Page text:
A Mach-Zehder modulator is not perfectly balanced. Moreover it is subject to drift caused by thermal changes, thermal inhomogeneity, aging, photo refractive effects, static electrical charge accumulation… This drift causes the transfer function to move in the horizontal direction ; the modulation signal is then applied to a changing operating point, that can modify strongly the obtained modulation.

 The bias voltage applied to the DC electrodes aims to :

- selecting the desired operating point of the modulator

- compensating for the possible modulator drift and locking the device operating point so as to keep stable operation conditions

 The bias voltage can be supplied by a simple voltage source and manually adjusted so as the desired operating point is reached. In such conditions, the voltage will have to be re-adjusted manually in case of drift of the modulator. This may be workable in laboratory with low drift modulators and stable environmental conditions

However, for a long term operation and especially in all systems that have to operate over changing temperature conditions, an automatic bias control circuit is necessary so as to permanently supply the right DC voltage and to lock the selected operating point.


An electro-optic effect is a change in the optical properties of a material in response to an electric field that varies slowly compared with the frequency of light. The term encompasses a number of distinct phenomena, which can be subdivided into changes in absorption and changes in refractive index.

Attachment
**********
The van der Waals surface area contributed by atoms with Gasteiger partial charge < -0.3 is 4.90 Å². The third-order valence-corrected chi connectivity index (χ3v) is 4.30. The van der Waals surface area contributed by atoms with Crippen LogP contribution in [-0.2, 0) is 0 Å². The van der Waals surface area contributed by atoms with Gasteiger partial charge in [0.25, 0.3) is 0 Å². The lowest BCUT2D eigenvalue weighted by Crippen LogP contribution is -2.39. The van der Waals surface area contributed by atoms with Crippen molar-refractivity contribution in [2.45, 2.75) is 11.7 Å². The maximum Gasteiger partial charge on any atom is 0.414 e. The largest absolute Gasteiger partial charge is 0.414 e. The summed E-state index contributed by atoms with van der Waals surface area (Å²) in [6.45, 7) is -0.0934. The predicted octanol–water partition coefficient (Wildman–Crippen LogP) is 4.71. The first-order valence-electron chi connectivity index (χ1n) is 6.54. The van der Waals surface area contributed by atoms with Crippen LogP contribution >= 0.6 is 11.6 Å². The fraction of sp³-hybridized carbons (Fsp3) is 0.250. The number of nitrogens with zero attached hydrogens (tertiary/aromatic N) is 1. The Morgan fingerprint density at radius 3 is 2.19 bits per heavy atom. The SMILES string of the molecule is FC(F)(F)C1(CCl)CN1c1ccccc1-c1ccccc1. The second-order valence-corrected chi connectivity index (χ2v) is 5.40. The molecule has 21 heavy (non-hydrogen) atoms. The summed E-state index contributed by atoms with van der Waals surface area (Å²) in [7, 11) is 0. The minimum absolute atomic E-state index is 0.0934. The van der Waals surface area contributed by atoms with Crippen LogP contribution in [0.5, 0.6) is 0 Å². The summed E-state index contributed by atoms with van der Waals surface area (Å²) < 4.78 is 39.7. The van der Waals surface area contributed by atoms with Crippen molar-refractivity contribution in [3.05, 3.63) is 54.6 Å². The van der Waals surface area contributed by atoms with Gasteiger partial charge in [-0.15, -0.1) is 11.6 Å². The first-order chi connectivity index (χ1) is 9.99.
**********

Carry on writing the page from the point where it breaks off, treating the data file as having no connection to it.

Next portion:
As far the changes in refractive index are concerned, there are two main electro-optic effects : The Kerr effect (quadratic) and the Pockells effect (linear). In LiNbO3 modulators, the change in the refractive index linearly proportional to the electric field (Pockells effect) is used.

The extinction ratio (or contrast) is the ratio between the optical power transmitted at the output ofthe interferometer in the ON state (Pmax) and the interferometer in the OFF state (Pmin) 

ER (dB) = 10 log Pmax/Pmin

The extinction rate can be degraded if the two arms of the Mach-Zehnder interferometer are not strictly identical (loss imbalance) or if there is a coupling of evanescent waves between the optical modes going through the two arms of the interferometer. The multimodality of the waveguides is also an important factor in the degradation of the extinction rate. In general, sensitivity to the fabrication process is often at the root of these problems.


Also called , the half wave voltage is the voltage required for inducing a phase change of π for the light going through the modulator.

For intensity modulators, the half wave voltage is the voltage required to turn the modulator output from minimum to maximum transmission (or vice-versa)

For many applications, the half wave voltage is the voltage the modulator must be fed with and it is therefore a main specification of the device.


Ludwig Mach (November 18, 1868 in Prag; † September 1951) was a scientist.

Ludwig Mach was the eldest son of Ernst Mach who gaves his name to the Mach Number representing the ratio of speed of an object moving through a fluidnd the local speed of sound. From 1879 to 1883, Ludwig Mach attended das KK German High School in Prag, then he studied in a private school for 2 years. He also attended the public High School in Arnau in 1886-1887.

From 1887 to 1892, he attended Prag Medicin School and gratuated in 1895. During his studies, he also assisted his father in his physics lectures. At this time also started his cooperation work with his father. He mostly took charge of optic matters and instrument construction.

In 1889 the first joint publication was published. Since the 1890s, he pursued his father’s and Peter Salcher’s photographic attempts. In 1892 he developed, along with his father, the Mach-Zehnder Interferometer. In the same years, Ludwig Zehnder invented also the same interferometer but it appears both physicists conducted their work independently.